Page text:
I should stress the theory part - there have been aspects of scientific and engineering practice in the past that I disagree with (e.g. I personally wouldn't have dreamt of sending mammals up into space without making a damn good effort to get them back alive). Indeed, some scientific theories are dangerous if misinterpreted, but as long as the theory is backed up by clear scientific evidence, rather than wild speculation, then we cannot start denying the truth just because we don't like it.

Monday, June 11

Australia - heaven, or drought-ridden burning hell-hole?

I've never bought the myth that Australia is a wondrous bountiful haven, the best and most beautiful country on Earth. Apart from the animal situation - it has been pointed out that everything in Australia is either weird, poisonous, or sheep - the never ending sun they advertise would tend to just give me a headache.

Recently, they themselves have had the never-ending sun they advertise, and it has put them in a massive drought - you suddenly hear of English people planning to migrate back again as they actually miss having water to shower in.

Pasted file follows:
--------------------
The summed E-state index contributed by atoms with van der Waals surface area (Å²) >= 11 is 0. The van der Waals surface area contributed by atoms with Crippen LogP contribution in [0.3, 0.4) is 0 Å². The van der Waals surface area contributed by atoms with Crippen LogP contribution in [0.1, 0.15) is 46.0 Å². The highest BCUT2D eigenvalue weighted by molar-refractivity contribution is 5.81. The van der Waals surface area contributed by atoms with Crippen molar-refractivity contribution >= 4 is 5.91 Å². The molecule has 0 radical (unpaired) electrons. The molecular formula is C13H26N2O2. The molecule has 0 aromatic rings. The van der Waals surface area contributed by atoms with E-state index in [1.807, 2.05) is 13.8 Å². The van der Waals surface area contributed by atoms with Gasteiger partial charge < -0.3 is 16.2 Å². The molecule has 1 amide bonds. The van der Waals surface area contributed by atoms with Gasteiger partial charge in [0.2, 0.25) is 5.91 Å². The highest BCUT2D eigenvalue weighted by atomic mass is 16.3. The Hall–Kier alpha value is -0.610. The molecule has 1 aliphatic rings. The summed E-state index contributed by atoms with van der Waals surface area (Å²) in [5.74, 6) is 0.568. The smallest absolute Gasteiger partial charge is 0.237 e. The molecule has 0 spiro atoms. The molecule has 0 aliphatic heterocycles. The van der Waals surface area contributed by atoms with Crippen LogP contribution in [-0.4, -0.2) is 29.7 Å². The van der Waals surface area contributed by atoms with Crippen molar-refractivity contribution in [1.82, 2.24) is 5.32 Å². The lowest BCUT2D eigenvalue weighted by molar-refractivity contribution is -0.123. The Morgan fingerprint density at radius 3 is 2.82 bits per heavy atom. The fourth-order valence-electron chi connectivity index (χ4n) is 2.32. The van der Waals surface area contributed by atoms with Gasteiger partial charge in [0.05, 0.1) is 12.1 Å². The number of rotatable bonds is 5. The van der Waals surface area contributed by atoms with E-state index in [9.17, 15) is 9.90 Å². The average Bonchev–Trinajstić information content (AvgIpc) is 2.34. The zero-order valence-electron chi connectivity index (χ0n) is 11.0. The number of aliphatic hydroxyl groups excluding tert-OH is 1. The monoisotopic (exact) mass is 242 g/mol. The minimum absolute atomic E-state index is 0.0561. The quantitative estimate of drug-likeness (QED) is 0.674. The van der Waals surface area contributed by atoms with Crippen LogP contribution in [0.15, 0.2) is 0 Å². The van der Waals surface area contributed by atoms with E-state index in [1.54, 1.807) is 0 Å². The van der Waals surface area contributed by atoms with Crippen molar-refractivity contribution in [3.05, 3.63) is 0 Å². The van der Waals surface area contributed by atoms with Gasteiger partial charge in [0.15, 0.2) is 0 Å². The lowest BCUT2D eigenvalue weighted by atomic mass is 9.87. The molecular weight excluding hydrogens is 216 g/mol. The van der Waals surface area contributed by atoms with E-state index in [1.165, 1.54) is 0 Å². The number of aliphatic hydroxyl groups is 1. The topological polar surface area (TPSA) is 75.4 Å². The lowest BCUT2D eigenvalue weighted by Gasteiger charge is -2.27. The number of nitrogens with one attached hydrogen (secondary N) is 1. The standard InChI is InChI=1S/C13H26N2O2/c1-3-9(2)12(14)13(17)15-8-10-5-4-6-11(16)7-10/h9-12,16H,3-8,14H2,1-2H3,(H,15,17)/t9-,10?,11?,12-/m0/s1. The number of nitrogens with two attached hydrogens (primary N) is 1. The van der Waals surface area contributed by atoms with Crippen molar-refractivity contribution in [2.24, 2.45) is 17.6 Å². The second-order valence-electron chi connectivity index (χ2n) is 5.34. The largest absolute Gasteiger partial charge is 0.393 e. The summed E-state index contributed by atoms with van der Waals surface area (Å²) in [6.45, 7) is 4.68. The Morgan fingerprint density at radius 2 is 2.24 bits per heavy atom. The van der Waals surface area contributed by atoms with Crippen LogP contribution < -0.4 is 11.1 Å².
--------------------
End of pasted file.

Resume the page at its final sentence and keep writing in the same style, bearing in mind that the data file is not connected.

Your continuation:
Anyway, the drought is over in at least part of Australia. They're now underwater

If this is what I'd have to put up with to support a good cricket team, I'll just stick with reminiscing about 2005 thanks very much.

The random fork post

Most of blogger's random questions are, in my opinion, complete bobbins.

The one about fork/spoon evolution is quite good though.

Forks probably evolved from knives - mannered people prior to their introduction had been using two knives to eat, and the earliest forks had no curve to their tines, so were used for spearing the food in a similar manner to the second knife. The curved fork wasn't introduced until the 18th century.

Dry country

Reuters is reporting on how Dutch students have invented powdered alcohol which can be sold to minors.

Perhaps if they hadn't been drinking as much, they'd have noticed the stuff has been on sale in Germany for two years...

The Dutch innovation seems to merely be to keep the alcohol content below 3%.

Glum in Glamorgan? Maybe not for long

Glamorgan have so far had what must be largely considered a pretty dreadful start to the season. A team that won the County Championship ten years ago have gone through a major slump of late, and have only recently claimed their first win of the season